As fire seasons become more devastating, wildfire preparation and evacuation tips for horse owners becomes more important. We can’t just wing it, there are lives and livelihoods at stake!
With climate change advancing at alarming rates, being prepared for the worst case scenario is vital. Preparing and evacuating takes planning and practice to ensure to best results. Having an efficient plan that covers all possibilities increases the potential that you and your horse make it out alive. Here are wildfire preparation and evacuation tips for horse owners.
wildfires preparation and evacuation tips for horse owners
Wildfires have become much more destructive in recent years, making it the upmost importance for horse owners to be well prepared for an emergency.
Open Ventilation & Frost-Free Hydrants
It’s not just the fires we have to worry about, it’s also the smoke. Horses have large lungs with no way to filtrate the dangerous toxins from the smoke. Keep the horses safe with proper ventilation and reduce the amount of exercise when smoke is visible. Additionally, provide plenty of water and keep a close watch on the air quality index.
You can also keep your horses and property safe from wildfires by installing frost-free hydrants or dry hydrant connections to existing water sources. Keep a minimum of 33 yards of defensible space around the barn and/or house. During a fire consider generators or solar power to run pimps and appliances after power goes out.
Steel and Tile Roofs
These types of roofs are more able to resist flames that are spread from cinders. Cinders are what often causes a fire from the ground floors, which is most often where flammable materials are stored.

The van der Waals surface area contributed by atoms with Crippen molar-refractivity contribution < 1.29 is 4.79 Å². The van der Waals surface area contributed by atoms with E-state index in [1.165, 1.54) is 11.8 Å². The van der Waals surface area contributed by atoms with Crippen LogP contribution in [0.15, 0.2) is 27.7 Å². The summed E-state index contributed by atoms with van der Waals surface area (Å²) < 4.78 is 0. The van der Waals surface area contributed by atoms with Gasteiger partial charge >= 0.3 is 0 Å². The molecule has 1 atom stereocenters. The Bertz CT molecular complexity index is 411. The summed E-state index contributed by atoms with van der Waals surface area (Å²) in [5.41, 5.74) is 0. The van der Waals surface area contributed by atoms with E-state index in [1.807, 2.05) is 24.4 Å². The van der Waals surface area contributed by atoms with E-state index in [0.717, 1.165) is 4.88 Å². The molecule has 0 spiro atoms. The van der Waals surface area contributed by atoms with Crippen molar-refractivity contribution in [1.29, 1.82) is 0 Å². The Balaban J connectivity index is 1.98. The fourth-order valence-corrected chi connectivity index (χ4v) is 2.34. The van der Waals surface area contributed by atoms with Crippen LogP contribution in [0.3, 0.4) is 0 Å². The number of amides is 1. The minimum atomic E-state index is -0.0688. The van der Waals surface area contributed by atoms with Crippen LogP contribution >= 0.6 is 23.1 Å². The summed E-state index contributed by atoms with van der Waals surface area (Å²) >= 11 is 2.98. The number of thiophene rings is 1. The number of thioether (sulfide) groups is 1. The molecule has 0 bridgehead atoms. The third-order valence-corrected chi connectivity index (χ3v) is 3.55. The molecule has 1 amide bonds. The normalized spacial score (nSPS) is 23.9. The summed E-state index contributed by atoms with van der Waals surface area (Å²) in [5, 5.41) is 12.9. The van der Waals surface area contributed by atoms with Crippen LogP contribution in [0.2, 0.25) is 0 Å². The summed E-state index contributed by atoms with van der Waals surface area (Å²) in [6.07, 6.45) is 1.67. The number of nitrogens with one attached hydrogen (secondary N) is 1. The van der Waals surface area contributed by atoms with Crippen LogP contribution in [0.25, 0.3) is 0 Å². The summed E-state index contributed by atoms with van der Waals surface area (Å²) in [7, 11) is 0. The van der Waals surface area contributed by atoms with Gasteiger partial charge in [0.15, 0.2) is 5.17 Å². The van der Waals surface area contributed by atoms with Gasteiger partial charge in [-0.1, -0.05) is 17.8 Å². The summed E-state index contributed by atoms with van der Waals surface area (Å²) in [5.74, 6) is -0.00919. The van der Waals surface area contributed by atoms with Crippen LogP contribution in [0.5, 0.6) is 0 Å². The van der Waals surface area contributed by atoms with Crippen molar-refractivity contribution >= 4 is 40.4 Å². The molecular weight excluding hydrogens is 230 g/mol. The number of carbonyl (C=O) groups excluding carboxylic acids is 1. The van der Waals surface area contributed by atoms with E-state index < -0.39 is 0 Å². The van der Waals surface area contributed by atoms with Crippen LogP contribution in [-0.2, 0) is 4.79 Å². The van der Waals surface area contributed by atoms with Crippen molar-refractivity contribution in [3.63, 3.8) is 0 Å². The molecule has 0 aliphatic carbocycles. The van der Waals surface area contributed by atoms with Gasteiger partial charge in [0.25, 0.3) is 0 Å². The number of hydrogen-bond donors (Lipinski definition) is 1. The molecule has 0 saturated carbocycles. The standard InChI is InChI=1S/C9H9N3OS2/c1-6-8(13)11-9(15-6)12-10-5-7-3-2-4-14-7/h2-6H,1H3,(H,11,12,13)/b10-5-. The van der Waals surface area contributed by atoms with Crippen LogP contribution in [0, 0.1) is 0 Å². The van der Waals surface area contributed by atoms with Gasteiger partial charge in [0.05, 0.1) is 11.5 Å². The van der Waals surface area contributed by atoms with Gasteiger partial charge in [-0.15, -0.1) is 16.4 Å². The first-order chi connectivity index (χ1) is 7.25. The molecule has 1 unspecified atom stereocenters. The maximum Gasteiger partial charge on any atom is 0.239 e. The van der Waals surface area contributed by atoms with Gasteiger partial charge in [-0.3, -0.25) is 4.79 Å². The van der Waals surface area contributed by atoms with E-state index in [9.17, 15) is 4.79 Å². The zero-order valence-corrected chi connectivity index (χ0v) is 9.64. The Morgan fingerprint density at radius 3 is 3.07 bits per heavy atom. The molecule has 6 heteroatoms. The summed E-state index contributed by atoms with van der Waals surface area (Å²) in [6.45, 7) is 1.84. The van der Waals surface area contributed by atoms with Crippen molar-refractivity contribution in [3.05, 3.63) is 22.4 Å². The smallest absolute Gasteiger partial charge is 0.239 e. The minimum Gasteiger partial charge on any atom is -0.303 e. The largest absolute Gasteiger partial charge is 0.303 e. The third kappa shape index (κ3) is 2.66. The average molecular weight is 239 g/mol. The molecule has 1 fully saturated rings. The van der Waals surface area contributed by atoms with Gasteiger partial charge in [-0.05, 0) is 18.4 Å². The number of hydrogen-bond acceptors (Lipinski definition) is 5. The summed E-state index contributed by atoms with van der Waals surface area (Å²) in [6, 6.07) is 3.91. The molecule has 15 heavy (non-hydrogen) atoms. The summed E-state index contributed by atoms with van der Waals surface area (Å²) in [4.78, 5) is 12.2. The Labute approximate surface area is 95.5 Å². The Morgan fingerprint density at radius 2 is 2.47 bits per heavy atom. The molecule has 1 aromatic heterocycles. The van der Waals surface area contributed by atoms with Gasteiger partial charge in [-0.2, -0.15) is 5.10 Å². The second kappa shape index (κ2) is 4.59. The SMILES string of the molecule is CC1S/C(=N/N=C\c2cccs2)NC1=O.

Xeric landscaping helps reduce or eliminate the need for irrigation. This type of landscaping can help reduce flammable vegetation around structures. Consider fire wise plants around your property to help protect against blowing cinders. There are no fireproof plants but some can help catch the fire and enable it to spread more slowly. Avoid landscaping with mulches made from combustibles and placing plants too close to structures.
Evacution plan for Wildfires and Horses
Having an evacuation plan for you and your horses is paramount. Every year the strategy should be reviewed and updated. Here are some evacuation tips for horse owners.
Evacuation Exit Route
Avoid leading horses down roads and highways. This is dangerous because it puts you and your horse in more danger to passing cars and roadside fires. Instead, have your trailer hitched to your truck at all times loaded and ready to go with all the necessities.
If the fire is too close and there isn’t time to load, let the horses loose and close all the entrances and gates so they cannot re-enter. Ensure you are paying close attention to evacuation warnings as the come in.
Always be sure to pack water, medicines and foods in the trailer ahead of time. Keeping the trailer packed and ready to go will reduce the time it takes you to evacuate. Additionally, ensure you have all your travel documents and identification packed as well. This is especially important if you are being housed at a public shelter or private facility.
It is important to note that there are few horse clothing that are fireproof. Avoid synthetic and nylon halters, lead ropes and tack. This could cause serious burns to both the horse and owner.
Practice Makes Perfect
Practice truly does make perfect, even in this situation. Ensure your horse is comfortable loading onto the trailer in a rush. Constantly make sure that your trailer and truck are packed with the essentials. It is important to make sure you have an exit plan that everyone in the barn is aware of.
Practice the evacuation plan with everyone at the barn and find signs of weakness. Coordinate with local fire stations to get their input and ensure there are no flaws. An extra tip is to put evacuation plans all over the property so everyone can become familiar.
Wildfire preparation and evacuation tips for horse owners help but at the end of the day, it takes practice. Hopefully, you will never have to experience this emergency but it is always better to be prepared. Keep you and your horse safe by doing your research, staying up to date and having a seamless plan that everyone understands.Stay Connected